Wednesday, May 28, 2014

Cannellini Beans

Beans, beans, they're good for your heart! Beans, beans, the magical fruit! I am so mature, right? Yeah, I am. There are several studies out there regarding beans and their gas-causing ways. There are a few factors that matter: the type of bean, the preparation, and the amount of fiber your body is used to consuming. Beans contain lots of fiber and resistant starches that take a bit more effort for your body to break down and digest, which ends up causing gas. If you're used to a fiber-rich diet (which honestly, you should be, it's good for you) then you won't have much of an issue. Anyway, I'm sure all this fart talk isn't increasing your appetite at all, so let's move on shall we?

Today's recipe was born out of desperation. I was making a Sunday roast (I wrote a bit more about Sunday roasts in my mustard roast chicken post - rhyming poetry!) and I had planned on roasting some potatoes, but guess what? We didn't have any potatoes! Oh no! It seems like I'm being dramatic, but this was our Easter Sunday roast so I wanted it to be special and I really wanted something on the table with that sort of creamy, potato-y feel. So I dug around in the pantry and found a can of white beans and just whipped something together. It turned out quite delicious, if I say so myself, so I'm sharing them with you guys.
Ingredients:
15 oz. can of cannellini beans
2 oz. salt pork or 4 slices of bacon
½ onion, diced
2 cloves garlic, minced
2 baby bell peppers, diced
1 bay leaf
½ cup chicken stock
½ teaspoon cayenne pepper
½ teaspoon paprika
splash of heavy cream

Start by finely dicing up some onion and bell pepper and mincing a few cloves of garlic. Oh, and don't forget to drain and rinse the beans. Canned beans tend to have quite a bit of salt so if you've got some time, I would recommend soaking them in cold water for 10 to 15 minutes to draw out some of the excess sodium.
Get your pan over a medium heat - I used this cute little cast iron pan - and throw in some chopped up salt pork (or bacon). I saw salt pork in our grocery store for the first time (I'm sure it's been sold for a long time, I just hadn't happened upon it until recently). It was sitting next to the creepy looking hamhocks and I grabbed a package to use in some rice and beans. But, the amount of salt pork in each package is quite generous so I used it a bunch of times. It's been a yummy addition to several dishes.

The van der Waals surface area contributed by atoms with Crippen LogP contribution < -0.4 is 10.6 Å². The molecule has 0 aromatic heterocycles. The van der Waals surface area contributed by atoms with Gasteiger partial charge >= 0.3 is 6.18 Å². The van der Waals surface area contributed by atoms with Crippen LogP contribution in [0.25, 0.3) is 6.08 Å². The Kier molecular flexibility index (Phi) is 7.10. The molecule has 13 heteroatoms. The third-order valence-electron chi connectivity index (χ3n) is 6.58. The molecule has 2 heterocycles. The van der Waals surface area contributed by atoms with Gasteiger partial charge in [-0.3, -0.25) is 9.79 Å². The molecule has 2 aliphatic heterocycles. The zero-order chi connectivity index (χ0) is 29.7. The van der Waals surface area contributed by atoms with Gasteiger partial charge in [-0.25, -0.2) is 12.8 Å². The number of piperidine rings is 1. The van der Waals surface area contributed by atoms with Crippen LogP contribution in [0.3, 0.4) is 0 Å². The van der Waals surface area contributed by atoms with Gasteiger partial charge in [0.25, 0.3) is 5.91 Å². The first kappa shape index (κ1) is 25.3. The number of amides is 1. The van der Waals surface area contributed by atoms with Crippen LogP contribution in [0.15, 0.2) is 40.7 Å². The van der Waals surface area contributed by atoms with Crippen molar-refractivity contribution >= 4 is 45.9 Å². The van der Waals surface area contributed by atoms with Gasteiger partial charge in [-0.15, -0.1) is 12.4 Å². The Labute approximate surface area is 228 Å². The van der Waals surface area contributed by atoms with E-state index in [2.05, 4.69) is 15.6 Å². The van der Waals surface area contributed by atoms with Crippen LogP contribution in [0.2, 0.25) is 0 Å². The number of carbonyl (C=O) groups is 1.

Anyway, after the salt pork has crisped up a little and some fat has been rendered out, add in the bell peppers, onion, and garlic. Sweat the veggies for a few minutes until they're softened. Chuck in the canned beans, add in the stock and spices and stir. Then, snuggle a bay leaf right into the beans and let them simmer for about 20 minutes until the stock has thickened a bit.
Finish off the beans with just a splash of cream for richness.
Okay, so I have to share these photos of the yummy prime rib roast we had for our Easter Sunday roast. I seared the meat on all sides, cut little slits in the fatty top in which to snuggle cloves of garlic, and sprinkled with a generous amount of coarse salt, coarse pepper, and fresh rosemary. I snuggled an onion half on either side of the roasting pan, chucked the meat in a hot oven, and let it roast. This prime rib roast was about 4 lbs and I let it sit in a 450F oven for 30 minutes and then reduced the temperature to 350F and let it cook for another 20 minutes. The meat was just between medium and medium rare; it was perfect.
The meat rested for about 20 minutes before I sliced into it, which gave it time for the juices to redistribute so they wouldn't spill all over the cutting board like a horror movie.
I also whipped together some rice pilaf, roasted brussels sprouts, and a yummy tossed salad with a oil & lemon vinaigrette.
I really fell in love with these beans. And I'm not just saying that because I made them! They had that creamy element I was craving and there was so much flavor from the salt pork and the spices. And bonus, they're a lot healthier than creamy mashed potatoes so if you're watching your waistline, that's great. You know what else? I think they're so pretty.
Here's the recipe page:

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